It took a hardcore workout for me to realize I am an incredibly competitive person. Last year I started taking a HIIT style class three to five days a week and at 30 years old I realized I secretly wanted to compete with myself and everyone around me.
Hmmm... that 53 pound kettlebell I swung last week was pretty tough. Should I try the 62? Of course, I should try the 62! You can't settle with 53!
Sure it's probably a tad unhealthy, but I'm extremely proud of the gains I've made at the gym. I haven't injured myself and I'm (getting better at) being moderate in my workouts when my body is telling me to do so. However, the discovery of my competitive side has been fascinating. I spent a couple years as a competitive cheerleader in high school and I didn't find myself getting worked up at competitions. I put less pressure on myself because I had a badass group of girls to rely on and support me. At the gym it's just me. I have this deep drive to work hard and prove to myself that I can do anything. You want me to run my fastest quarter mile? You better believe I'll try to go faster than I did last week.
Of course I thought only the gym brought out my competitive side. Turns out I was wrong. This realization of my competitive spirit has caused me to do some major reflecting on the unique qualities of my personality.
Recently I was taking a restorative yoga class and I had this thought:
Sigh... It's so nice to not feel like I have to perform in a certain way in this class. The teacher isn't even really watching me. It's so pleasant to lay on this bolster and feel like I don't have to prove anything to anyone.
Why don't those thoughts come up in all other yoga classes?!? I should never feel like I need to perform. I should never feel like I have to do anything fancy. I've made huge strides in my personal yoga practice, but unfortunately, I reflect upon the early days of my yoga practice and my competitive nature was clearly present.
The person next to me is doing Shoulderstand. I probably should do Shoulderstand too even though I know it's not best for my neck.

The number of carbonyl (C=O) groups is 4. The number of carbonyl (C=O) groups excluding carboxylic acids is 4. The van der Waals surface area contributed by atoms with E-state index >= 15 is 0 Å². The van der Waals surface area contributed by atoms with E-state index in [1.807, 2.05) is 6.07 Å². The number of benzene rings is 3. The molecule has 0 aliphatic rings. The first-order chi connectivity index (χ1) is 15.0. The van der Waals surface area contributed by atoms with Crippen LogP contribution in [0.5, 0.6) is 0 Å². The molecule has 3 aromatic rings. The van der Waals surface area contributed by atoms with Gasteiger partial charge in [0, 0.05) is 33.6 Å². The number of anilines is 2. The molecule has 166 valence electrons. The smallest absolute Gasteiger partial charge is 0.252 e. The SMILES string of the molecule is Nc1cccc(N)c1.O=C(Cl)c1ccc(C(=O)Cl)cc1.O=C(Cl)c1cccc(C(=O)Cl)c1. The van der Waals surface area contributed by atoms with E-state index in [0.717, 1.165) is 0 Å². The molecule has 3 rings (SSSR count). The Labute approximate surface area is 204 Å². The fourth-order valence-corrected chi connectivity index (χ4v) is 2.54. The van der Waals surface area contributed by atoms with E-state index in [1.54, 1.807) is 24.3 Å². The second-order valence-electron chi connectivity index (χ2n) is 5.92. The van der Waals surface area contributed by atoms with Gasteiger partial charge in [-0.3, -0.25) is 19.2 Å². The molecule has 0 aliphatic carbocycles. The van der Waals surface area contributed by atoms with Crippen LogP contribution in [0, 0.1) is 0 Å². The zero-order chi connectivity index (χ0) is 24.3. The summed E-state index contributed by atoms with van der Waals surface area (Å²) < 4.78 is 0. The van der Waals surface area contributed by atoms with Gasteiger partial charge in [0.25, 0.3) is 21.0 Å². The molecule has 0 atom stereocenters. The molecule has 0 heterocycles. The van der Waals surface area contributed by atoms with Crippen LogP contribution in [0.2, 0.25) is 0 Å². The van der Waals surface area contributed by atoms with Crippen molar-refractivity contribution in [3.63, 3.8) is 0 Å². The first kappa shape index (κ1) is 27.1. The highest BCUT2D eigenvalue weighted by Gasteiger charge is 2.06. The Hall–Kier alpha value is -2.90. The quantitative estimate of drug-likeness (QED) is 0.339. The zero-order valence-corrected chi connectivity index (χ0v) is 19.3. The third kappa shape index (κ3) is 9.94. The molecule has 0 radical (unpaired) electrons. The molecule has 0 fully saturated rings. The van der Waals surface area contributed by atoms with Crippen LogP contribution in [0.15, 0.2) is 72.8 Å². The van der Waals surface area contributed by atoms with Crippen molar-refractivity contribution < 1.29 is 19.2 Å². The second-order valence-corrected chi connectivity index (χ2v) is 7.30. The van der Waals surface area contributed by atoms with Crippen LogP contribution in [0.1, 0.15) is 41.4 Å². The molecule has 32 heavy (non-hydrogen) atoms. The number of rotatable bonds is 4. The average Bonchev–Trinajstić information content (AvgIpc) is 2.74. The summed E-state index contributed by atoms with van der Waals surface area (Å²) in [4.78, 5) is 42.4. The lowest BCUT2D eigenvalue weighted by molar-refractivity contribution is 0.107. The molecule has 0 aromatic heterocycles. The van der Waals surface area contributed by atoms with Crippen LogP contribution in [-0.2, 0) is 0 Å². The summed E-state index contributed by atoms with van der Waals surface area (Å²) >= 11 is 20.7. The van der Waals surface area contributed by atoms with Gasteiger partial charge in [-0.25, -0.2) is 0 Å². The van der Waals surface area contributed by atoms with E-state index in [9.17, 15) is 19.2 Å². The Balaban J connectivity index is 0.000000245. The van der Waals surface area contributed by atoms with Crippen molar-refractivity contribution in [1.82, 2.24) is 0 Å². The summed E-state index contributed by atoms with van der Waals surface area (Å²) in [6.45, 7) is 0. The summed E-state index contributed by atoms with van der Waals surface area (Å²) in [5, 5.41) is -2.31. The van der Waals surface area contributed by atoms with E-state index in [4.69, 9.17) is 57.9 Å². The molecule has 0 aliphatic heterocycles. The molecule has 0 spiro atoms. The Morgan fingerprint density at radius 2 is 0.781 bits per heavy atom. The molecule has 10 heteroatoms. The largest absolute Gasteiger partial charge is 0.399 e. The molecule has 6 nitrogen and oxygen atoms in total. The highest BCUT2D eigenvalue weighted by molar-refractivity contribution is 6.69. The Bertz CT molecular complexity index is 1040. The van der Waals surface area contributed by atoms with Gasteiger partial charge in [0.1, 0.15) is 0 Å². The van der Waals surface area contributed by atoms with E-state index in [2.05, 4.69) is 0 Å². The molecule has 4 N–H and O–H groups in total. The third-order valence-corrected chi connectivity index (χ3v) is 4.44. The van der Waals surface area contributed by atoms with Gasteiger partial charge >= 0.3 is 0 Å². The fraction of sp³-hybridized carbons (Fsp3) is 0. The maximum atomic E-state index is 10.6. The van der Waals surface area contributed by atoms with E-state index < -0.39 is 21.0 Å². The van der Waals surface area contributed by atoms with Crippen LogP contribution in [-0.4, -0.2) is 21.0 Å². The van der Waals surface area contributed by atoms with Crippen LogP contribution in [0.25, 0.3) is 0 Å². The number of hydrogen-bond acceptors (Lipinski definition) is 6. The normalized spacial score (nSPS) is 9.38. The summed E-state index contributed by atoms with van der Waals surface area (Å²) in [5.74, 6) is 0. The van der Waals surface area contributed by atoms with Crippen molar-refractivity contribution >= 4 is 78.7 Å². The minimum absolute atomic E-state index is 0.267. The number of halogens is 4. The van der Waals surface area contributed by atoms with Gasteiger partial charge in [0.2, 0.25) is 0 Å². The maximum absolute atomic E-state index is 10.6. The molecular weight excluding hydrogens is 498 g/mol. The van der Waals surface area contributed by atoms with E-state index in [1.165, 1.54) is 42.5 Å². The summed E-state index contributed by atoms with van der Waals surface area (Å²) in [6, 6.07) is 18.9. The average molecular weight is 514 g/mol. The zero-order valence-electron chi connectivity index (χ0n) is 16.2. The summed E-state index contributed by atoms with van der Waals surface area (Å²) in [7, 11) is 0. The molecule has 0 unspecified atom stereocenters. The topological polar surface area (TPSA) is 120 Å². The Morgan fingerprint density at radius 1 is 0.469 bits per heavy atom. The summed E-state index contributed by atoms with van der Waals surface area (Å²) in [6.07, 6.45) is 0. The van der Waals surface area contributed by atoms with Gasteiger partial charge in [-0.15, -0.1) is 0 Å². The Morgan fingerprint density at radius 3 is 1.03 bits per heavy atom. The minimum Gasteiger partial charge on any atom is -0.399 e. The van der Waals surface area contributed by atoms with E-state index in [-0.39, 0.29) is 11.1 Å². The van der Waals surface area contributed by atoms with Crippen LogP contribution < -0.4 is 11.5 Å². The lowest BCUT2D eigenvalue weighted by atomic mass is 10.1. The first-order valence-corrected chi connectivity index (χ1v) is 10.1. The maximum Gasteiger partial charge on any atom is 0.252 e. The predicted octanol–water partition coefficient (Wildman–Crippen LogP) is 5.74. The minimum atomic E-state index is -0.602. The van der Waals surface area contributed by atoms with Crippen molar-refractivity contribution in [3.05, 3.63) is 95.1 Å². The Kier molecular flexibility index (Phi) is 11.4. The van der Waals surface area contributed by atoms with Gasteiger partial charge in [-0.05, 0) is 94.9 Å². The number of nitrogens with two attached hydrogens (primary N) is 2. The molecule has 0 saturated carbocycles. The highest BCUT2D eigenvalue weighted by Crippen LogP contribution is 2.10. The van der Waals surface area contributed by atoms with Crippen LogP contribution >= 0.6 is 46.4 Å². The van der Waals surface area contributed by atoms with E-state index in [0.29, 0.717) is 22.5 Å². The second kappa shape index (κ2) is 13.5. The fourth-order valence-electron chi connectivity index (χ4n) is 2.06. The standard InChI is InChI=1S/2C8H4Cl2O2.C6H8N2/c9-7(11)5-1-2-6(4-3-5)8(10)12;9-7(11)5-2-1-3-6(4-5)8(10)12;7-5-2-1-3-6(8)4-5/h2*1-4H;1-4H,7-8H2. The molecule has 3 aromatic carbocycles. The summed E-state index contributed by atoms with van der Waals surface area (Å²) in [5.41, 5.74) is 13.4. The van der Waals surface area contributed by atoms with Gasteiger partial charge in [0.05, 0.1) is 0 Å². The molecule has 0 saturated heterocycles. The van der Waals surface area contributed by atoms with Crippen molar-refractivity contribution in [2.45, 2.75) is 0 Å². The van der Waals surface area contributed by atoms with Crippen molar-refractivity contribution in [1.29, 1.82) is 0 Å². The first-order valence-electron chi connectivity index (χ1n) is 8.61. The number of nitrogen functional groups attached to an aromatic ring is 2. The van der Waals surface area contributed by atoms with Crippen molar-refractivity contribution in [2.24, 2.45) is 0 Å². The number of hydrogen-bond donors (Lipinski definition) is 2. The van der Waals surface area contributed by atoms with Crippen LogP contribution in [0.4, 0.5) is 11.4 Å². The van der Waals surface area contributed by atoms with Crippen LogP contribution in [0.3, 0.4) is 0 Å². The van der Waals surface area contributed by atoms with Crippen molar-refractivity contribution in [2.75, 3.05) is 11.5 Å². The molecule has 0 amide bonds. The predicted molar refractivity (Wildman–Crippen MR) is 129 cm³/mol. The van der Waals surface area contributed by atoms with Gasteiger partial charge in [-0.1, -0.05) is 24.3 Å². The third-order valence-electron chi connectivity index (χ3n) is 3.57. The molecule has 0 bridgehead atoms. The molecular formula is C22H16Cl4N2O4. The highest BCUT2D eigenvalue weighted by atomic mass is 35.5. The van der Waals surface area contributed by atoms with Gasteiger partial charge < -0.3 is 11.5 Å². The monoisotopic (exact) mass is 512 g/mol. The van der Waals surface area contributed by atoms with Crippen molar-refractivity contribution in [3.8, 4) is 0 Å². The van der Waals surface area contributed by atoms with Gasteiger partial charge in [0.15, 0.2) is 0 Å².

I have a block next to me to support me in Splits. Although I know I should use the block, I refuse to be the only person in the room using the block.
Yoga truly is an examination of the human condition. Perhaps it's my older age that has allowed for me to slow down and realize no one cares if I'm doing Shoulderstand and no one cares if I'm using blocks to support me in Splits. Of course I have learned the error of my ways and I now preach all day long about the benefits of using props in a yoga practice.
Although I have learned to keep my competitive spirit at bay during my yoga practice, I do think my competitive side has helped me. Due to my deep desire to do better and be better I was driven to complete my 300-Hour Teacher Training last year. I've been teaching yoga for quite some time and my competitive nature won't let me settle. It's not a competition between my fellow yoga teachers and me. It's a drive to be the best teacher that I can be. I want to continue to explore my teaching not just for myself but for the benefit of my students.
Lastly, to my yoga teacher friends, the competition between us as peers can quickly rise up when we start to examine the number of students in our classes. There will always be someone who has more students than you. There will always be someone on Instagram who has more followers or likes than you. Get over it! Just be you. Give what you have to give. Those around you truly appreciate the gifts you have to provide.